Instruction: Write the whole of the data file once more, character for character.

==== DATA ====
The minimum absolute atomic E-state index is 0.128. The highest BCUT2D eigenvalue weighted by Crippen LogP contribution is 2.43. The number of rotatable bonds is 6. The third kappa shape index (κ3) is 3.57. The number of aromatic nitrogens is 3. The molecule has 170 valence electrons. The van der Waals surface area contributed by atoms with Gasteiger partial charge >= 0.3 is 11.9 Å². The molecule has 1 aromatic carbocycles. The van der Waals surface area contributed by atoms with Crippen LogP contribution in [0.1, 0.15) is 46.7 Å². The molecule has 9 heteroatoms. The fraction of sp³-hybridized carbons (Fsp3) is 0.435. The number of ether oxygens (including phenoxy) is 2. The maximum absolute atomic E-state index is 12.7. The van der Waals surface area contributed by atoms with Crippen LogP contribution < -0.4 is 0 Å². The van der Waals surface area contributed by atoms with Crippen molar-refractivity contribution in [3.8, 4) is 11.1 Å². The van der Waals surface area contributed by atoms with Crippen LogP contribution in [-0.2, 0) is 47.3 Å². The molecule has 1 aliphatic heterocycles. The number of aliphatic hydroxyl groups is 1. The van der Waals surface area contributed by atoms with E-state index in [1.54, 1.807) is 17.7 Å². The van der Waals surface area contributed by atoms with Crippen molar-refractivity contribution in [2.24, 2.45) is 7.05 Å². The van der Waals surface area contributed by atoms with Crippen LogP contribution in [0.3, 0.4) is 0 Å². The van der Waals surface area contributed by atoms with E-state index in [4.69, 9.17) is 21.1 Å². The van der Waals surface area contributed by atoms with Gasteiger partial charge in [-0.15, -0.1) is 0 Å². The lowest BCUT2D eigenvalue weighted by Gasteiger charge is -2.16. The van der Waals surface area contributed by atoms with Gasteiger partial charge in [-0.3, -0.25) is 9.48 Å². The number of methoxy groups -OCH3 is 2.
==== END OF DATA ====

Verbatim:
The minimum absolute atomic E-state index is 0.128. The highest BCUT2D eigenvalue weighted by Crippen LogP contribution is 2.43. The number of rotatable bonds is 6. The third kappa shape index (κ3) is 3.57. The number of aromatic nitrogens is 3. The molecule has 170 valence electrons. The van der Waals surface area contributed by atoms with Gasteiger partial charge >= 0.3 is 11.9 Å². The molecule has 1 aromatic carbocycles. The van der Waals surface area contributed by atoms with Crippen LogP contribution in [0.1, 0.15) is 46.7 Å². The molecule has 9 heteroatoms. The fraction of sp³-hybridized carbons (Fsp3) is 0.435. The number of ether oxygens (including phenoxy) is 2. The maximum absolute atomic E-state index is 12.7. The van der Waals surface area contributed by atoms with Crippen LogP contribution < -0.4 is 0 Å². The van der Waals surface area contributed by atoms with Crippen molar-refractivity contribution in [3.8, 4) is 11.1 Å². The van der Waals surface area contributed by atoms with Crippen LogP contribution in [-0.2, 0) is 47.3 Å². The molecule has 1 aliphatic heterocycles. The number of aliphatic hydroxyl groups is 1. The van der Waals surface area contributed by atoms with E-state index in [1.54, 1.807) is 17.7 Å². The van der Waals surface area contributed by atoms with Crippen molar-refractivity contribution in [2.24, 2.45) is 7.05 Å². The van der Waals surface area contributed by atoms with Crippen LogP contribution in [0.3, 0.4) is 0 Å². The van der Waals surface area contributed by atoms with E-state index in [4.69, 9.17) is 21.1 Å². The van der Waals surface area contributed by atoms with Gasteiger partial charge in [-0.15, -0.1) is 0 Å². The lowest BCUT2D eigenvalue weighted by Gasteiger charge is -2.16. The van der Waals surface area contributed by atoms with Gasteiger partial charge in [-0.3, -0.25) is 9.48 Å². The number of methoxy groups -OCH3 is 2.